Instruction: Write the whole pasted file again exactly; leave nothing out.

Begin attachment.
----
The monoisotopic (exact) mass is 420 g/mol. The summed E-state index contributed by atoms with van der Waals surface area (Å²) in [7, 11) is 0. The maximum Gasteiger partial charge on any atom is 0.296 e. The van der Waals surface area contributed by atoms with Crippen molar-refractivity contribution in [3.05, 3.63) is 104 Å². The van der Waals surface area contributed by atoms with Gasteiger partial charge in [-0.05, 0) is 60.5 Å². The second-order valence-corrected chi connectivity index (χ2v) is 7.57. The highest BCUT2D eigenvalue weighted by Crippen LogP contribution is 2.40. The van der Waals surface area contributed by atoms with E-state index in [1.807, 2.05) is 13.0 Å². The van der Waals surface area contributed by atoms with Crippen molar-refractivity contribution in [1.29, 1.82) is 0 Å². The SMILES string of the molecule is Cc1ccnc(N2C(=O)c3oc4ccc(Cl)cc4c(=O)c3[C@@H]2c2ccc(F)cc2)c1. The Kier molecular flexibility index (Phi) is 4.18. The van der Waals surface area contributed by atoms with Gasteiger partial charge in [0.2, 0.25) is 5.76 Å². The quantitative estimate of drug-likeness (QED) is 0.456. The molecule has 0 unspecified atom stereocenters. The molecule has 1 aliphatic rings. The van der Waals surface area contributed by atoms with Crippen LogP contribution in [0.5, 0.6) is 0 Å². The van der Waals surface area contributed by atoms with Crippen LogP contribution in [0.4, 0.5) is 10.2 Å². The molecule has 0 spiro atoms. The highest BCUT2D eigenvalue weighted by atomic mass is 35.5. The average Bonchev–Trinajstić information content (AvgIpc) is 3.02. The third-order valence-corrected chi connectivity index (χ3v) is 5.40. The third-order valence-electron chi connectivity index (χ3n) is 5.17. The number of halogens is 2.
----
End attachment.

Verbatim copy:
The monoisotopic (exact) mass is 420 g/mol. The summed E-state index contributed by atoms with van der Waals surface area (Å²) in [7, 11) is 0. The maximum Gasteiger partial charge on any atom is 0.296 e. The van der Waals surface area contributed by atoms with Crippen molar-refractivity contribution in [3.05, 3.63) is 104 Å². The van der Waals surface area contributed by atoms with Gasteiger partial charge in [-0.05, 0) is 60.5 Å². The second-order valence-corrected chi connectivity index (χ2v) is 7.57. The highest BCUT2D eigenvalue weighted by Crippen LogP contribution is 2.40. The van der Waals surface area contributed by atoms with E-state index in [1.807, 2.05) is 13.0 Å². The van der Waals surface area contributed by atoms with Crippen molar-refractivity contribution in [1.29, 1.82) is 0 Å². The SMILES string of the molecule is Cc1ccnc(N2C(=O)c3oc4ccc(Cl)cc4c(=O)c3[C@@H]2c2ccc(F)cc2)c1. The Kier molecular flexibility index (Phi) is 4.18. The van der Waals surface area contributed by atoms with Gasteiger partial charge in [0.2, 0.25) is 5.76 Å². The quantitative estimate of drug-likeness (QED) is 0.456. The molecule has 0 unspecified atom stereocenters. The molecule has 1 aliphatic rings. The van der Waals surface area contributed by atoms with Crippen LogP contribution in [0.5, 0.6) is 0 Å². The van der Waals surface area contributed by atoms with Crippen LogP contribution in [0.4, 0.5) is 10.2 Å². The molecule has 0 spiro atoms. The highest BCUT2D eigenvalue weighted by atomic mass is 35.5. The average Bonchev–Trinajstić information content (AvgIpc) is 3.02. The third-order valence-corrected chi connectivity index (χ3v) is 5.40. The third-order valence-electron chi connectivity index (χ3n) is 5.17. The number of halogens is 2.